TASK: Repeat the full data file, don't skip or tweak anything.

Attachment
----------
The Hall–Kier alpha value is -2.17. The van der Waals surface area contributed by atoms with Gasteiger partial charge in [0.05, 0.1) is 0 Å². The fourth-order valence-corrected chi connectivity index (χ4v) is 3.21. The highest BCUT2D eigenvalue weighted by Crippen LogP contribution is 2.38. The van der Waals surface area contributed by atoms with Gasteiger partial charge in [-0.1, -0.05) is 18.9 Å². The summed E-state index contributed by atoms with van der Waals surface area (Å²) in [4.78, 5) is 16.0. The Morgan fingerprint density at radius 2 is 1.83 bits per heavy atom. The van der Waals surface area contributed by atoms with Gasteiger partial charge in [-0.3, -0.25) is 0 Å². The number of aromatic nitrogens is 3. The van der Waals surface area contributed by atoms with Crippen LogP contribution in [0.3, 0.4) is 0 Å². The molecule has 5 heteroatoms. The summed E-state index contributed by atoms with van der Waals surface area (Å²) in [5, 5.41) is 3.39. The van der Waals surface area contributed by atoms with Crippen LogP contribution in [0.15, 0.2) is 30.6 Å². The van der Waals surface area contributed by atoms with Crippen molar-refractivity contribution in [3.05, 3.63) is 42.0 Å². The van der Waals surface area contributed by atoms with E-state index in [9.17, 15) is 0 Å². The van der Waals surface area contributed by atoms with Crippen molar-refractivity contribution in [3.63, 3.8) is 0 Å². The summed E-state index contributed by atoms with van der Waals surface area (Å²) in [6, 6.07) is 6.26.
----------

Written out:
The Hall–Kier alpha value is -2.17. The van der Waals surface area contributed by atoms with Gasteiger partial charge in [0.05, 0.1) is 0 Å². The fourth-order valence-corrected chi connectivity index (χ4v) is 3.21. The highest BCUT2D eigenvalue weighted by Crippen LogP contribution is 2.38. The van der Waals surface area contributed by atoms with Gasteiger partial charge in [-0.1, -0.05) is 18.9 Å². The summed E-state index contributed by atoms with van der Waals surface area (Å²) in [4.78, 5) is 16.0. The Morgan fingerprint density at radius 2 is 1.83 bits per heavy atom. The van der Waals surface area contributed by atoms with Gasteiger partial charge in [-0.3, -0.25) is 0 Å². The number of aromatic nitrogens is 3. The van der Waals surface area contributed by atoms with Crippen LogP contribution in [0.3, 0.4) is 0 Å². The molecule has 5 heteroatoms. The summed E-state index contributed by atoms with van der Waals surface area (Å²) in [5, 5.41) is 3.39. The van der Waals surface area contributed by atoms with Crippen LogP contribution in [0.15, 0.2) is 30.6 Å². The van der Waals surface area contributed by atoms with Crippen molar-refractivity contribution in [3.05, 3.63) is 42.0 Å². The van der Waals surface area contributed by atoms with E-state index in [9.17, 15) is 0 Å². The van der Waals surface area contributed by atoms with Crippen molar-refractivity contribution in [3.63, 3.8) is 0 Å². The summed E-state index contributed by atoms with van der Waals surface area (Å²) in [6, 6.07) is 6.26.